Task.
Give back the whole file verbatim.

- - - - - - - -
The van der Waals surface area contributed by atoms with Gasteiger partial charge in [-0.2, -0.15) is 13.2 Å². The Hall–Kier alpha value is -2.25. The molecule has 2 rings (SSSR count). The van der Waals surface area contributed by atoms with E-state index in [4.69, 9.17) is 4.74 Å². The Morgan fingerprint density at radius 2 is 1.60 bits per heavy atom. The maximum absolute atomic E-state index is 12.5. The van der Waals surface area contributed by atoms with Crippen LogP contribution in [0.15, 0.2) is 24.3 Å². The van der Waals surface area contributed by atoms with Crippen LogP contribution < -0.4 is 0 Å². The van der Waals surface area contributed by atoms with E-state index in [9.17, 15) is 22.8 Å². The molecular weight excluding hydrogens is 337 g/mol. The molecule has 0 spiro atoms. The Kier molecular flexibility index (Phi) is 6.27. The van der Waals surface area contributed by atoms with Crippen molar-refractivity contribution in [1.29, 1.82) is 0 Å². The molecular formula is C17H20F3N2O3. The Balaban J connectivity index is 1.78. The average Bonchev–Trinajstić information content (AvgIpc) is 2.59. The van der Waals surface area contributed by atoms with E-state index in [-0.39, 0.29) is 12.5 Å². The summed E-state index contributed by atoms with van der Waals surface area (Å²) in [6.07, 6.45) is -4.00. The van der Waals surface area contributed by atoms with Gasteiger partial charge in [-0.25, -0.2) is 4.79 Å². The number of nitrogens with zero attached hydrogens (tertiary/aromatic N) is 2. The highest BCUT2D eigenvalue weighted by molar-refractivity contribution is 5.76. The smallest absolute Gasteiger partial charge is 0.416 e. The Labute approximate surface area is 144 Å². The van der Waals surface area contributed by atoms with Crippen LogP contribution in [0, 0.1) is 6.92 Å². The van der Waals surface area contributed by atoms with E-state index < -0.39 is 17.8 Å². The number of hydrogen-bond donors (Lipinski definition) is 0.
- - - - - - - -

The van der Waals surface area contributed by atoms with Gasteiger partial charge in [-0.2, -0.15) is 13.2 Å². The Hall–Kier alpha value is -2.25. The molecule has 2 rings (SSSR count). The van der Waals surface area contributed by atoms with E-state index in [4.69, 9.17) is 4.74 Å². The Morgan fingerprint density at radius 2 is 1.60 bits per heavy atom. The maximum absolute atomic E-state index is 12.5. The van der Waals surface area contributed by atoms with Crippen LogP contribution in [0.15, 0.2) is 24.3 Å². The van der Waals surface area contributed by atoms with Crippen LogP contribution < -0.4 is 0 Å². The van der Waals surface area contributed by atoms with E-state index in [9.17, 15) is 22.8 Å². The molecular weight excluding hydrogens is 337 g/mol. The molecule has 0 spiro atoms. The Kier molecular flexibility index (Phi) is 6.27. The van der Waals surface area contributed by atoms with Crippen molar-refractivity contribution in [1.29, 1.82) is 0 Å². The molecular formula is C17H20F3N2O3. The Balaban J connectivity index is 1.78. The average Bonchev–Trinajstić information content (AvgIpc) is 2.59. The van der Waals surface area contributed by atoms with E-state index in [-0.39, 0.29) is 12.5 Å². The summed E-state index contributed by atoms with van der Waals surface area (Å²) in [6.07, 6.45) is -4.00. The van der Waals surface area contributed by atoms with Gasteiger partial charge in [-0.25, -0.2) is 4.79 Å². The number of nitrogens with zero attached hydrogens (tertiary/aromatic N) is 2. The highest BCUT2D eigenvalue weighted by molar-refractivity contribution is 5.76. The smallest absolute Gasteiger partial charge is 0.416 e. The Labute approximate surface area is 144 Å². The van der Waals surface area contributed by atoms with Crippen LogP contribution in [0, 0.1) is 6.92 Å². The van der Waals surface area contributed by atoms with E-state index < -0.39 is 17.8 Å². The number of hydrogen-bond donors (Lipinski definition) is 0.